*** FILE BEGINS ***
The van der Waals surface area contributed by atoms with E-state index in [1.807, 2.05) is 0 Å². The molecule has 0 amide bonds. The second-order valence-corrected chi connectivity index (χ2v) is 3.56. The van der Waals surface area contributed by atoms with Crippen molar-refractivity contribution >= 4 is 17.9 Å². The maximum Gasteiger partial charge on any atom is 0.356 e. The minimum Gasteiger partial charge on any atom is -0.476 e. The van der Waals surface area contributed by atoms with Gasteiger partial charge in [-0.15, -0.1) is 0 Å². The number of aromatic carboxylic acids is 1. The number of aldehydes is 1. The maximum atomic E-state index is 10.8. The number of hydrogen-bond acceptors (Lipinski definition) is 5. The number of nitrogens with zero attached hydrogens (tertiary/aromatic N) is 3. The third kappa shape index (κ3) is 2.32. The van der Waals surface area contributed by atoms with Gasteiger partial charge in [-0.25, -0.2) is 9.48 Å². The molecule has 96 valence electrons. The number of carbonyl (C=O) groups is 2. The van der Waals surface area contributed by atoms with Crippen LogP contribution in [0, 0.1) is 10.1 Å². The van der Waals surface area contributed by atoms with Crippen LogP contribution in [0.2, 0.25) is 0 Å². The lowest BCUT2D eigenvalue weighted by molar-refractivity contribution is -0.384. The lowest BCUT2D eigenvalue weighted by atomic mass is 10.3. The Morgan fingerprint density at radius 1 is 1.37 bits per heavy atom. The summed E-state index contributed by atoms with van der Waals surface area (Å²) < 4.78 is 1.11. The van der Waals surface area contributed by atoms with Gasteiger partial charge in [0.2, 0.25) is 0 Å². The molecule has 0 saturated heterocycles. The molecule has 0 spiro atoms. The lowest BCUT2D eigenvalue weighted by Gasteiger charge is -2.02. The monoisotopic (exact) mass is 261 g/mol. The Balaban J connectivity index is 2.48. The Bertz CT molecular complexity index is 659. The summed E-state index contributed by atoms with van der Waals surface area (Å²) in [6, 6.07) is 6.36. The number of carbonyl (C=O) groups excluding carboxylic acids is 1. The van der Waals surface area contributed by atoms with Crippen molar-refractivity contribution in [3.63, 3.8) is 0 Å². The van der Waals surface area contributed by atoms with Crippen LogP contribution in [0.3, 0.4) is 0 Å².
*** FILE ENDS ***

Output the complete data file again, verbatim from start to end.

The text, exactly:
The van der Waals surface area contributed by atoms with E-state index in [1.807, 2.05) is 0 Å². The molecule has 0 amide bonds. The second-order valence-corrected chi connectivity index (χ2v) is 3.56. The van der Waals surface area contributed by atoms with Crippen molar-refractivity contribution >= 4 is 17.9 Å². The maximum Gasteiger partial charge on any atom is 0.356 e. The minimum Gasteiger partial charge on any atom is -0.476 e. The van der Waals surface area contributed by atoms with Gasteiger partial charge in [-0.15, -0.1) is 0 Å². The number of aromatic carboxylic acids is 1. The number of aldehydes is 1. The maximum atomic E-state index is 10.8. The number of hydrogen-bond acceptors (Lipinski definition) is 5. The number of nitrogens with zero attached hydrogens (tertiary/aromatic N) is 3. The third kappa shape index (κ3) is 2.32. The van der Waals surface area contributed by atoms with Gasteiger partial charge in [-0.25, -0.2) is 9.48 Å². The molecule has 96 valence electrons. The number of carbonyl (C=O) groups is 2. The van der Waals surface area contributed by atoms with Crippen LogP contribution in [0, 0.1) is 10.1 Å². The van der Waals surface area contributed by atoms with Crippen LogP contribution in [0.2, 0.25) is 0 Å². The lowest BCUT2D eigenvalue weighted by molar-refractivity contribution is -0.384. The lowest BCUT2D eigenvalue weighted by atomic mass is 10.3. The Morgan fingerprint density at radius 1 is 1.37 bits per heavy atom. The summed E-state index contributed by atoms with van der Waals surface area (Å²) < 4.78 is 1.11. The van der Waals surface area contributed by atoms with Gasteiger partial charge in [0.2, 0.25) is 0 Å². The molecule has 0 saturated heterocycles. The molecule has 0 spiro atoms. The lowest BCUT2D eigenvalue weighted by Gasteiger charge is -2.02. The monoisotopic (exact) mass is 261 g/mol. The Balaban J connectivity index is 2.48. The Bertz CT molecular complexity index is 659. The summed E-state index contributed by atoms with van der Waals surface area (Å²) in [6, 6.07) is 6.36. The number of carbonyl (C=O) groups excluding carboxylic acids is 1. The van der Waals surface area contributed by atoms with Crippen molar-refractivity contribution in [3.63, 3.8) is 0 Å². The van der Waals surface area contributed by atoms with Crippen LogP contribution in [0.3, 0.4) is 0 Å².